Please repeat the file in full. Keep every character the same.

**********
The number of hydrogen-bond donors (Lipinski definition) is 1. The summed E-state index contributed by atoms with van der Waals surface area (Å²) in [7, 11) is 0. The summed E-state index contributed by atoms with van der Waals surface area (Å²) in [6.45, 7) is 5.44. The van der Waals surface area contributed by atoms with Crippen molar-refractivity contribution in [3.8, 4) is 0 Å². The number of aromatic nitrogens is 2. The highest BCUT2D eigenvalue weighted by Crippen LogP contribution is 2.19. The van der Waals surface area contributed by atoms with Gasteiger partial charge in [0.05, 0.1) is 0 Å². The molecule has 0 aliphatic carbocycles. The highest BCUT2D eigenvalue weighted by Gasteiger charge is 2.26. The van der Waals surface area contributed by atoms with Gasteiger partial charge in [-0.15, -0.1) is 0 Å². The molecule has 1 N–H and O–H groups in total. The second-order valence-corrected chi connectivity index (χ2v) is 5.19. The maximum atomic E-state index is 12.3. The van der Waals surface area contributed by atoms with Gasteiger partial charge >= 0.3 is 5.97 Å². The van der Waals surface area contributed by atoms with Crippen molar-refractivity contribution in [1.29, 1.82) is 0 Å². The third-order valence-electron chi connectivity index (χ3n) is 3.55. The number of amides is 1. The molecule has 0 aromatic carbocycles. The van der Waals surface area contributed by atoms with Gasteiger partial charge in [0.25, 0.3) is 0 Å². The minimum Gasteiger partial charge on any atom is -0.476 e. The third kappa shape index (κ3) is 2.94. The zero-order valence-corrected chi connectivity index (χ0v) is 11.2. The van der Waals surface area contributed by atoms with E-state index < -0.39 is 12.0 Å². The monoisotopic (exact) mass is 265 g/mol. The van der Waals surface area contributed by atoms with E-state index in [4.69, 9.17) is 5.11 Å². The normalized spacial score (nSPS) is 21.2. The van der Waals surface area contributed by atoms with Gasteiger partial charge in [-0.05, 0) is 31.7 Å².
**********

The number of hydrogen-bond donors (Lipinski definition) is 1. The summed E-state index contributed by atoms with van der Waals surface area (Å²) in [7, 11) is 0. The summed E-state index contributed by atoms with van der Waals surface area (Å²) in [6.45, 7) is 5.44. The van der Waals surface area contributed by atoms with Crippen molar-refractivity contribution in [3.8, 4) is 0 Å². The number of aromatic nitrogens is 2. The highest BCUT2D eigenvalue weighted by Crippen LogP contribution is 2.19. The van der Waals surface area contributed by atoms with Gasteiger partial charge in [0.05, 0.1) is 0 Å². The molecule has 0 aliphatic carbocycles. The highest BCUT2D eigenvalue weighted by Gasteiger charge is 2.26. The van der Waals surface area contributed by atoms with Gasteiger partial charge in [-0.15, -0.1) is 0 Å². The molecule has 1 N–H and O–H groups in total. The second-order valence-corrected chi connectivity index (χ2v) is 5.19. The maximum atomic E-state index is 12.3. The van der Waals surface area contributed by atoms with Gasteiger partial charge >= 0.3 is 5.97 Å². The van der Waals surface area contributed by atoms with Crippen molar-refractivity contribution in [1.29, 1.82) is 0 Å². The third-order valence-electron chi connectivity index (χ3n) is 3.55. The number of amides is 1. The molecule has 0 aromatic carbocycles. The van der Waals surface area contributed by atoms with Gasteiger partial charge in [0.25, 0.3) is 0 Å². The minimum Gasteiger partial charge on any atom is -0.476 e. The third kappa shape index (κ3) is 2.94. The zero-order valence-corrected chi connectivity index (χ0v) is 11.2. The van der Waals surface area contributed by atoms with E-state index < -0.39 is 12.0 Å². The monoisotopic (exact) mass is 265 g/mol. The van der Waals surface area contributed by atoms with E-state index in [4.69, 9.17) is 5.11 Å². The normalized spacial score (nSPS) is 21.2. The van der Waals surface area contributed by atoms with Gasteiger partial charge in [-0.05, 0) is 31.7 Å².